Current Projects under Public Health Programme
Reconstructing Health Systems beyond COVID: Critically analysing official transnational investments, shaping policy discourse to promote Right to Healthcare (RTH) in Maharashtra.
Project Period: January 2022 to December 2022
Donor Agency: Rosa-Luxemburg-Stiftung
The COVID-19 pandemic has acted as a powerful ‘MRI scanner’ helping us to scrutinise India’s health system, starkly revealing the architectural weaknesses of the under-resourced, atrophied public health system, along with exposing the predatory nature of unregulated, commercialised, hypertrophied private health care. During this period poorly staffed public hospitals proved insufficient compared to the population’s health requirements resulting in inadequate facilities for COVID-19 patients, while many corporate and large private hospitals engaged in massive overcharging and profiteering.
Within India, Maharashtra state has suffered from not only the largest number of COVID cases and deaths compared to any other state, but strikingly also had one of the highest case fatality rates (among COVID cases, the proportion who died) compared to major states in the country.
The cross-state differences in COVID outcomes among major Indian states seem to be primarily related to differences in effectiveness of public health systems; Maharashtra with one of the highest COVID case fatality rates among Indian states has a highly privatised health system, with inadequate public health services. Compared to this, Kerala has much lower COVID case fatality rate, associated with a robust public primary healthcare system.
With such catastrophic impact of the pandemic, the stage has been set for healthcare and health systems to emerge as an agenda for urgent policy attention. In this setting, on one hand regressive solutions are being promoted by the establishment focussing on further privatisation, corporatisation, private sector oriented transnational investments, and securitisation of healthcare. On the other hand, there is high degree of social receptivity for progressive proposals centred on major strengthening of public health services, regulation of private healthcare providers, and fulfilment of health rights through a democratised healthcare system, based on public-centred universal health care. There is no doubt that the COVID-19 pandemic can become a critical turning point for the health system in India, and especially in states like Maharashtra. This is an opportune time to reimagine health systems and powerfully build socio-political will from below for comprehensive, people centred, rights-based health system change.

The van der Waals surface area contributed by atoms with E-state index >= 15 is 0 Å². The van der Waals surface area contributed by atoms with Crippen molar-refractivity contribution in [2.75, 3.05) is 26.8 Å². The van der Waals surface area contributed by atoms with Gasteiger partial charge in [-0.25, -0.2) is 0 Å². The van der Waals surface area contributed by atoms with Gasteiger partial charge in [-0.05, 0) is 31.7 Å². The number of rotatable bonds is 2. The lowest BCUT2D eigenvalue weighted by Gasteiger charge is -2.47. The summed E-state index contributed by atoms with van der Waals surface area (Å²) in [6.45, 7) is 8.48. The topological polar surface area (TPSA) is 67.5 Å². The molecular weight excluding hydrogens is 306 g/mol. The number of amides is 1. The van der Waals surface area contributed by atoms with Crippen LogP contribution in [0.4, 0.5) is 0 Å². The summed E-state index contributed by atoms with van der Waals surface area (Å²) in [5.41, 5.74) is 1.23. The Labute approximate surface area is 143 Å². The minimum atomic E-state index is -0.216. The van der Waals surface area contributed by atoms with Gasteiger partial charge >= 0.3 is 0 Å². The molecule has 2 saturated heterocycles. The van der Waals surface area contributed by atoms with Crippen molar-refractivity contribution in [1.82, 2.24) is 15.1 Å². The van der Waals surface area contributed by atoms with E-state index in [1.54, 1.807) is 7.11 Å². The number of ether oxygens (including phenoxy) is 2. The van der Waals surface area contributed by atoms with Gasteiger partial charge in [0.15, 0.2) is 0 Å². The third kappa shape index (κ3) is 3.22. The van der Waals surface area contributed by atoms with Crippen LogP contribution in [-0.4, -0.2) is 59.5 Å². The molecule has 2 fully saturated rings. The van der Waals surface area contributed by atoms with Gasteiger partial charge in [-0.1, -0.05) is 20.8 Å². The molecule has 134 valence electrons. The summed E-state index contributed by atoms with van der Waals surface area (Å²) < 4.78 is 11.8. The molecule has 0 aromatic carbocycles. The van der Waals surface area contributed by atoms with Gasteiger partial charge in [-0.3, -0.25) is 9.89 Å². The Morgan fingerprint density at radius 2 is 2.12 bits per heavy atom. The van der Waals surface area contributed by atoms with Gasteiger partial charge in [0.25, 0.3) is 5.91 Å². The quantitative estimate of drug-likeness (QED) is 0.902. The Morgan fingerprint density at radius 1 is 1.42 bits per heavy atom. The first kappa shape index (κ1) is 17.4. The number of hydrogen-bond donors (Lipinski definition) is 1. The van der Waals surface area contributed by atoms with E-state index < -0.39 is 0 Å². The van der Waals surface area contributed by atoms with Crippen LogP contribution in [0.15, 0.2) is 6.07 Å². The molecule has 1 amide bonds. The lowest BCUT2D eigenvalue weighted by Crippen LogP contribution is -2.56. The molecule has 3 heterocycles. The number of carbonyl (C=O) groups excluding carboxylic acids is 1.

Given this context, SATHI proposes to conduct activities on two complementary fronts during the COVID recovery situation, which can help shape the policy discourse in the health sector in a pro-people direction. The first component would focus on studying and deconstructing official transnational development investments in the health sector, with focus on German development agencies, to understand the impacts which these influential investments have on health systems and access to healthcare for deprived and marginalised populations in India. The second component would be focussed on the state of Maharashtra (the second largest state in India, which has suffered the worst during the COVID pandemic), towards shaping policy discourse to promote major strengthening of public health systems and operationalisation of Right to Healthcare.
- People-centred Maharashtra Right to Health Care bill, and legal brief outlining steps for operationalisation of such bill is available in the public domain, publicised widely in media, and discussed with policymakers.
- Series of broad-based consultations on UHC in Maharashtra culminated in set of Policy briefs on critical health system themes which can be used for policy-level advocacy.
- A policy brief on innovative health system financing for Maharashtra aligned with the UHC objectives, with clear articulation on sources of additional resources for public health systems, is published and widely circulated among diverse stakeholders.
- Concrete evidence on patterns of inadequate remuneration and various key concerns related to ASHAs is placed in the public domain, gaining media attention and further opening space for policy-level dialogue and improvement in status and role of ASHAs.
- Contemporary status update and analysis of ESI health services in Maharashtra is shared with trade unions, employee associations, and activists working with the informal sector workers
- Discourse on equity-oriented, tax-based, public health system centred Universal Health Care is amplified and provides a necessary counter-narrative to privatisation oriented, commercial insurance-based ‘Universal Health Coverage’ models.
- Draft people-centric right to healthcare bill and concrete proposals for raising additional resources for the UHC influences processes of enactment of state-level right to healthcare act.
- Trade Unions and other stakeholders use ESI-health services related updated information to strengthen demand for improved ESI health services. Similarly, ASHA associations use study findings to demand improved working and employment conditions for ASHAs, with positive implications for all frontline health workers.